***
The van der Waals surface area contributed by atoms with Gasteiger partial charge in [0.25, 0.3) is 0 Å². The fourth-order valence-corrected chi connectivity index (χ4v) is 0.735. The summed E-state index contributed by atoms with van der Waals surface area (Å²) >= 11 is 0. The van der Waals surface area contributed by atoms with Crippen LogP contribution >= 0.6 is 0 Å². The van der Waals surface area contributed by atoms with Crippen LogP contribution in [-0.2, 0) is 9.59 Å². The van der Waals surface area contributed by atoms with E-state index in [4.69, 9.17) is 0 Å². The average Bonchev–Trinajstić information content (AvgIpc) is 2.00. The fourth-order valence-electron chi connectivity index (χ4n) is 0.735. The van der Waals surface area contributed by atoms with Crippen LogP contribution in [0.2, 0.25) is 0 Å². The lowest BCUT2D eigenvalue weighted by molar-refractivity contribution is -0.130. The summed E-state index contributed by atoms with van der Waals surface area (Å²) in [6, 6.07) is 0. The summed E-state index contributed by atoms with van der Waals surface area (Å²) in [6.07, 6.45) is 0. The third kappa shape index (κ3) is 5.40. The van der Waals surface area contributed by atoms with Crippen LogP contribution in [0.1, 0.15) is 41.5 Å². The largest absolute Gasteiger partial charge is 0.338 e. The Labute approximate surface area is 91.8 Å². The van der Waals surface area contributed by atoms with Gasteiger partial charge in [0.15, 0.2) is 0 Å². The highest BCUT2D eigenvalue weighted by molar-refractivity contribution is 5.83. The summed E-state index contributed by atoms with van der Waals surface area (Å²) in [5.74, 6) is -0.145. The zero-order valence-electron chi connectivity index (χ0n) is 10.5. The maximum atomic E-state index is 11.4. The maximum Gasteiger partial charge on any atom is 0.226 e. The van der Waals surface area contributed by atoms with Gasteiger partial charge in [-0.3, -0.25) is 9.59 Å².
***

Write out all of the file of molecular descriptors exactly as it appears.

The van der Waals surface area contributed by atoms with Gasteiger partial charge in [0.25, 0.3) is 0 Å². The fourth-order valence-corrected chi connectivity index (χ4v) is 0.735. The summed E-state index contributed by atoms with van der Waals surface area (Å²) >= 11 is 0. The van der Waals surface area contributed by atoms with Crippen LogP contribution >= 0.6 is 0 Å². The van der Waals surface area contributed by atoms with Crippen LogP contribution in [-0.2, 0) is 9.59 Å². The van der Waals surface area contributed by atoms with E-state index in [4.69, 9.17) is 0 Å². The average Bonchev–Trinajstić information content (AvgIpc) is 2.00. The fourth-order valence-electron chi connectivity index (χ4n) is 0.735. The van der Waals surface area contributed by atoms with Crippen LogP contribution in [0.2, 0.25) is 0 Å². The lowest BCUT2D eigenvalue weighted by molar-refractivity contribution is -0.130. The summed E-state index contributed by atoms with van der Waals surface area (Å²) in [6, 6.07) is 0. The summed E-state index contributed by atoms with van der Waals surface area (Å²) in [6.07, 6.45) is 0. The third kappa shape index (κ3) is 5.40. The van der Waals surface area contributed by atoms with Crippen LogP contribution in [0.1, 0.15) is 41.5 Å². The largest absolute Gasteiger partial charge is 0.338 e. The Labute approximate surface area is 91.8 Å². The van der Waals surface area contributed by atoms with Gasteiger partial charge in [0.15, 0.2) is 0 Å². The highest BCUT2D eigenvalue weighted by molar-refractivity contribution is 5.83. The summed E-state index contributed by atoms with van der Waals surface area (Å²) in [5.74, 6) is -0.145. The zero-order valence-electron chi connectivity index (χ0n) is 10.5. The maximum atomic E-state index is 11.4. The maximum Gasteiger partial charge on any atom is 0.226 e. The van der Waals surface area contributed by atoms with Gasteiger partial charge in [-0.3, -0.25) is 9.59 Å².